Making IT Innovation Work at Coppin State UniversitySeptember 8, 2005 |
by Ronald Roach
Making IT Innovation Work at Coppin State University
Maryland HBCU making a name for itself through technical innovation
By Ronald Roach
As a high school student in Trinidad, Ambika Ramsundar could not make much use of information technology tools such as laptops and PDAs in her education. IT products are a heady expense for the small Caribbean nation’s education system, and its individual students. Since enrolling at Coppin State University, a small public historically Black institution located in gritty, inner-city west Baltimore, however, Ramsundar has had access to some of the newest IT tools aimed at the higher education market.
Last spring, Ramsundar and dozens of Coppin students tested a device known as the Tegrity digital pen, which allowed her and fellow students to write classroom notes, retrieve the notes electronically over the Internet and then have them synchronized with video and audio recordings of professors’ class presentations. Access to the recorded lectures was made possible because campus IT improvements have enabled them to be uploaded to the university’s Blackboard course management system. Similar to the WebCT software used at many other schools, Blackboard is the virtual base for the school’s online academic programs. Students can replay entire lectures online while reviewing their notes as they were written, or they can select specific notation to replay a corresponding part of the lecture.
“It records the notes as you write them down,” says Ramsundar, who used the Tegrity Campus technology in an organic chemistry class.
“Organic chemistry is a lot of memory work. I like the fact that you have your professor’s lecture online and you can compare your notes to what he or she said in class,” she says. “You don’t have to be in doubt about anything the professor says.”
Nursing professor Denyce Watties-Daniels was among a handful of Coppin faculty who eagerly volunteered to have students use the Tegrity Campus technology in their courses. Watties-Daniels says the technology is appealing because it works well for the mix of students attending an urban university. Many of Coppin’s 4,000 students attend part-time and juggle family and job responsibilities.
“Students have access to my lectures on a 24-hour-a-day basis. This especially helps those who missed class for unexpected reasons and [who] study at odd hours,” Watties-Daniels says.
Obtaining and utilizing Tegrity and other IT tools has been the crowning achievement among a range of IT improvements implemented under Dr. Ahmed El-Haggan, Coppin’s vice-president for IT and chief information officer. The improvements have impressed the higher education IT community so much that the school recently became the first HBCU and Maryland-based institution to receive the award for Excellence in Networking: Innovation in Network Technology, Services and Management from EDU-CAUSE, higher education’s leading IT professional association in the United States.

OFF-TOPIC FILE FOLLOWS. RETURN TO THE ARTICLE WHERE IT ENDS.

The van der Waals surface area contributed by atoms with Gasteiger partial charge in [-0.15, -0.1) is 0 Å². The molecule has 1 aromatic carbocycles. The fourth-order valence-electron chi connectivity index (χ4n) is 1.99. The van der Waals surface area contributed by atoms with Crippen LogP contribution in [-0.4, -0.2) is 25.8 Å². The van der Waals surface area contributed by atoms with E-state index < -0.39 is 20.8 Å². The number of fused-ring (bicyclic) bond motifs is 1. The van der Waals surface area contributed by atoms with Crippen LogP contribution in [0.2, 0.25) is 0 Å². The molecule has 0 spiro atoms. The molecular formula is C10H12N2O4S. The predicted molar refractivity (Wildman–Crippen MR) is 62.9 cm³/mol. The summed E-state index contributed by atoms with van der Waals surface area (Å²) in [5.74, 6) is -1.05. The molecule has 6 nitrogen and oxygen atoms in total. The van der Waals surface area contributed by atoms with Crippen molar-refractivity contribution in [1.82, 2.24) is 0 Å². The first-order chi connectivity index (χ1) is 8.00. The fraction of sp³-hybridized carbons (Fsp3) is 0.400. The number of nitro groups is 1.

According to the EDUCAUSE award selection committee, the “transformation at Coppin State has been informed by clear awareness of the institution’s mission and the unique needs of its urban clientele. In addition to providing a state-of-the-art 24/7 IT infrastructure, the university has boosted student enrollment, energized faculty and enabled expansion of important community activities. It has empowered students and their families by making them active participants in the Net Generation.”
Coppin and other winners of the 2005 EDUCAUSE awards will be honored in October before more than 6,000 higher education IT professionals at the association’s annual conference in Orlando, Fla.
Coppin leaders have praised the school’s IT department for its strategic deployment of technologies, such as the Tegrity Campus products and the construction of smart classrooms. “It is encouraging to the Coppin family — especially the leaders of our information technology efforts — to know that our vision for meshing innovative technology and our unique mission is worthy of national recognition,” says Dr. Stanley F. Battle, president of the university.
“Tegrity has been a new project for us. We’ve only been working with the technology for the past year,” adds Dr. Sadie Gregory, provost and vice president for academic affairs.
In 2002, Coppin launched a new strategic program, anchoring IT innovation to energize the school’s academic mission, say officials. Campus IT improvements include installing new cable plant infrastructure for academic buildings, the library and the student union; establishing Voice over IP (VoIP) enabled phones; having off-site buildings wirelessly connected to the main campus; and building 40 smart classrooms.
By 2003, Coppin’s Web site for campus users of wireless technology drew attention from EDUCAUSE officials. The Web site <www.coppin.edu/mobile> allows users of wireless devices such as PDAs and cell phone Web browsers to access a user-friendly site developed for that specific medium.
El-Haggan says Coppin State is prepared to move ahead with deployment of the Tegrity Campus technology for the entire school this academic year. Currently, the school is planning to equip all of its classrooms across campus with microphones and cameras to make the note-taking solution accessible to all students and faculty. At $89 each, the Tegrity digital pen is considered to be affordable for Coppin students, many of whom receive financial aid.
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